FS128_COVER_FS 26/01/2012 07:32 Page 2
THe fIT and Sexy gay mag ISSUe #128 wInTer 2012
ways To HaVe THe beST fIrST daTe eVer
Learn the a-Z of condoms
Blow me down Learn how to give great head
Gay, but my way Be your own stereotype
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Every year, FS gets funded to supply you with content that you enjoy reading, sharing and laughing along with. Although we enjoy making you laugh, FS is here to make you think about your sex life, how you have sex and to help you make the best decisions for you and your partner(s). We need to show the people who fund this magazine that FS works, which is why we need your feedback. If FS has made a difference to your life, please email us at email@example.com with your stories or support. You can also leave a message on our Facebook page (www.facebook.com/fsmag) or tweet us with your comments (@FSmagazineUK).
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FS will only continue to be around if you, our readers, want us to be around. So if you have something to say, get in contact. Funded by the Pan London In the meantime, enjoy our first issue of 2012. Woop! HIV Prevention Programme
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FS128_P05_Column_FS 26/01/2012 07:40 Page 5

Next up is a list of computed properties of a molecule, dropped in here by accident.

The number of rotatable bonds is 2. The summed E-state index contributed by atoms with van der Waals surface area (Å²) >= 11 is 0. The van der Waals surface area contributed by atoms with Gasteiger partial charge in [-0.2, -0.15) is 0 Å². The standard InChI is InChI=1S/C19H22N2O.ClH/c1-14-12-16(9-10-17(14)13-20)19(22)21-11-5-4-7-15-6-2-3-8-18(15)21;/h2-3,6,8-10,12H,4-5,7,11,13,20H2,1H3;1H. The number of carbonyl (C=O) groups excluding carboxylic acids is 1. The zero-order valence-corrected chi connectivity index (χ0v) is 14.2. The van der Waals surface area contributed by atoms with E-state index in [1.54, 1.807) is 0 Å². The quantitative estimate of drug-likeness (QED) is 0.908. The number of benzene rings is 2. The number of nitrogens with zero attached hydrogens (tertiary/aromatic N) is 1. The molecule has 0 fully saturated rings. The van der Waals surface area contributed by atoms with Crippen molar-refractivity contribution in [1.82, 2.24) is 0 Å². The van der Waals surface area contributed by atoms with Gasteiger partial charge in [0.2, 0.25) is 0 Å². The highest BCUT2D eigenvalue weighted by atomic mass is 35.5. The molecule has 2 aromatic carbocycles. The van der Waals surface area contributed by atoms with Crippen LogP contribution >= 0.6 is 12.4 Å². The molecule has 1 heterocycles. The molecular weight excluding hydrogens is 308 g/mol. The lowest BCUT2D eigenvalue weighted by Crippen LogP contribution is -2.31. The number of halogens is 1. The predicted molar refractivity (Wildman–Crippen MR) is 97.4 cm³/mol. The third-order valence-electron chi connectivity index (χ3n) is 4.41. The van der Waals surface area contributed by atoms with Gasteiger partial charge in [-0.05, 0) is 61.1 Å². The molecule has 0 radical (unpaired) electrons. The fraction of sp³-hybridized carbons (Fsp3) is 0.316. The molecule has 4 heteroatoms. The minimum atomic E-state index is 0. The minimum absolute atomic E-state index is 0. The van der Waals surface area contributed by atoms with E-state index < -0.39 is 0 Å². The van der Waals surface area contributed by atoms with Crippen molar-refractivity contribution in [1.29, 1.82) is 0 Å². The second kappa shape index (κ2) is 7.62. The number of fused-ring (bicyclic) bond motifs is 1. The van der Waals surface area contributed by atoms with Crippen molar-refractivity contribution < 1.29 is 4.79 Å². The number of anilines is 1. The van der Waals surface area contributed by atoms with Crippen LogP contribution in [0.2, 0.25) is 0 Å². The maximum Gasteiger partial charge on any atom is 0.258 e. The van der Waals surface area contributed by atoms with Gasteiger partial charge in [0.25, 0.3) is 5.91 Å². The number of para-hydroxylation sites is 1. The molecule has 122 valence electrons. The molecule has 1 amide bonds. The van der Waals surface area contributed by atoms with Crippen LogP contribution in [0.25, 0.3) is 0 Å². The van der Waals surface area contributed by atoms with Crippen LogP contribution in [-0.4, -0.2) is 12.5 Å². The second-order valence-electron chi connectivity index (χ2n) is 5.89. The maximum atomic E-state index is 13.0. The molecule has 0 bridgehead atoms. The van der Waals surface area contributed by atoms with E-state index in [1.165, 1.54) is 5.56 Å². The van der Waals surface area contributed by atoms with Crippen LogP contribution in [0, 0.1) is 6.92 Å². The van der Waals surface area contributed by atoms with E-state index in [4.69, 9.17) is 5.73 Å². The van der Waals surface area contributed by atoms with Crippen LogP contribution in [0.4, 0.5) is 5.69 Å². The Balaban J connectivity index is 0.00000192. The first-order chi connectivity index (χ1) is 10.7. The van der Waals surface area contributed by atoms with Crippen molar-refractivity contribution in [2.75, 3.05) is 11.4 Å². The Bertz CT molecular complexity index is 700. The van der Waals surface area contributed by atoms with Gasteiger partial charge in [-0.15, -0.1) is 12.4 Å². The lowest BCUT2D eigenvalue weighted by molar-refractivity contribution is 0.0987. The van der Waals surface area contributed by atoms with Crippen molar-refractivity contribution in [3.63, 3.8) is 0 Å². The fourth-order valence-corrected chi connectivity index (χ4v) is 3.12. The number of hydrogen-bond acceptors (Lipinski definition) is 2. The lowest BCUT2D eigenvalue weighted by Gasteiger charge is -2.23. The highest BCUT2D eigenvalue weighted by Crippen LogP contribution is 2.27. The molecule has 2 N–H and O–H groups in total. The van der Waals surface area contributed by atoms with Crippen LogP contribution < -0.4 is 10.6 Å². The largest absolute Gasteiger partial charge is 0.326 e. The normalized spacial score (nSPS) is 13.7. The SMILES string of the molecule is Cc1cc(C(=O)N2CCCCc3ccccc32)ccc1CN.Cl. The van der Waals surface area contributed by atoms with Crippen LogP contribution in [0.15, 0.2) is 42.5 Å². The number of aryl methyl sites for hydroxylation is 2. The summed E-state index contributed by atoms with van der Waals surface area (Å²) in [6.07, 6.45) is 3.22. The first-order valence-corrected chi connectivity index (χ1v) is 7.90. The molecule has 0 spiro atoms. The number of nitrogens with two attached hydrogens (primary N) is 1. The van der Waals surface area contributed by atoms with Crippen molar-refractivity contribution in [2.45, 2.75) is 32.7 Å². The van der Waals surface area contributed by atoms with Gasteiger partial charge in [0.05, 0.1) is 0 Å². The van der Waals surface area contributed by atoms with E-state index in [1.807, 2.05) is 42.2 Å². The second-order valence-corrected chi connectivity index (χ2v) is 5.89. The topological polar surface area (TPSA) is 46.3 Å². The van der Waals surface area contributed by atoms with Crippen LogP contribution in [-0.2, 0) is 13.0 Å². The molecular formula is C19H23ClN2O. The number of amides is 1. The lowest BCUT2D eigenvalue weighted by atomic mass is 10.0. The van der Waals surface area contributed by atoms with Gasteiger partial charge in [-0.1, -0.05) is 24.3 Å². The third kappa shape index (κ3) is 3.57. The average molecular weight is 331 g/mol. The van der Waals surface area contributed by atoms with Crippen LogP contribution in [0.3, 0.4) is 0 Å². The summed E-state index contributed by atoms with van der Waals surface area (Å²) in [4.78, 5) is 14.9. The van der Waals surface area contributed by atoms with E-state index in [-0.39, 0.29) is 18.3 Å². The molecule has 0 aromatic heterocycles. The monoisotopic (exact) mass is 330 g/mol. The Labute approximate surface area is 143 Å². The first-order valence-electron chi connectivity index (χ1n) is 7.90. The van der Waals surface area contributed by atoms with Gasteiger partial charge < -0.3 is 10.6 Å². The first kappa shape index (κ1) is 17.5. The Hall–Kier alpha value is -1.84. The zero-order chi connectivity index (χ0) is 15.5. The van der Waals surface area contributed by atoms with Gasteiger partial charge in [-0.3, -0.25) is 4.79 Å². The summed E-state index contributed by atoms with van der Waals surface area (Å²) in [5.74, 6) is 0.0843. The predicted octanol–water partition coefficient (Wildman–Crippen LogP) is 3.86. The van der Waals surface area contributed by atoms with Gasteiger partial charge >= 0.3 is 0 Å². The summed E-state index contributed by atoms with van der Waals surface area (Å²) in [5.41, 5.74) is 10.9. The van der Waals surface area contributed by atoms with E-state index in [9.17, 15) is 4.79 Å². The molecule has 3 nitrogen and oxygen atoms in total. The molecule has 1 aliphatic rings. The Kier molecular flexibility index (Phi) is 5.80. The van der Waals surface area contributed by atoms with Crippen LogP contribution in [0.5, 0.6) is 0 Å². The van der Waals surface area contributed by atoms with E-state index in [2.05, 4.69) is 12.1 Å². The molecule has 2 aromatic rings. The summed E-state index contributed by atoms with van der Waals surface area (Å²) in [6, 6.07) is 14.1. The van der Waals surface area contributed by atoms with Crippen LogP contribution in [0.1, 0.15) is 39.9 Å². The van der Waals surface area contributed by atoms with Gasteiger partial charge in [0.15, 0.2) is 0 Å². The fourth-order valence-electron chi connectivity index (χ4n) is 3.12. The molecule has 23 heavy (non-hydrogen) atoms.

kristian+LiFE Sex and the single man: When does positive become a negative? Ah, Valentine’s Day — when smug couples take over all the restaurants and a million single guys hit the bars safe in the knowledge that they won’t end up in the middle of a domestic for feeling up someone’s boyfriend. For positive guys, it’s the age-old quandary: Do I tell him or not? Will it bring us closer or will he run a mile? With the scent of sex weighing heavily in the air around February 14th, the issue is never higher on the agenda. I’ve had many experiences with disclosing my status, some good, some not. Funnily enough, the most interesting one took place rather recently. To explain it, we’ll need to rewind to about September 2010. Picture the scene: It’s Soho Pride and I’m fresh from a pretty heinous breakup. Like anyone with a damaged ego, I decided the only solution to getting over one man was to get under, on top of, and suspended from the ceiling, with another. He was about my height, cropped blond hair, blue eyes and cheeky smile, which he flashed more than once. We laughed, we chatted, laughed some more and duly ditched our friends to go for a snog and a grope in a secluded corner. Actually it was a doorway, but that’s ok in Soho. Fuelled by sun and pent-up testosterone, we quickly decided that a doorway was no substitute for a mattress, and we set off back to his place. As we stood outside the tube station, I bit the bullet and told him. He faltered for a second and looked apologetic: “I’m sorry, mate, I can’t go through with this. You’re really nice, but…”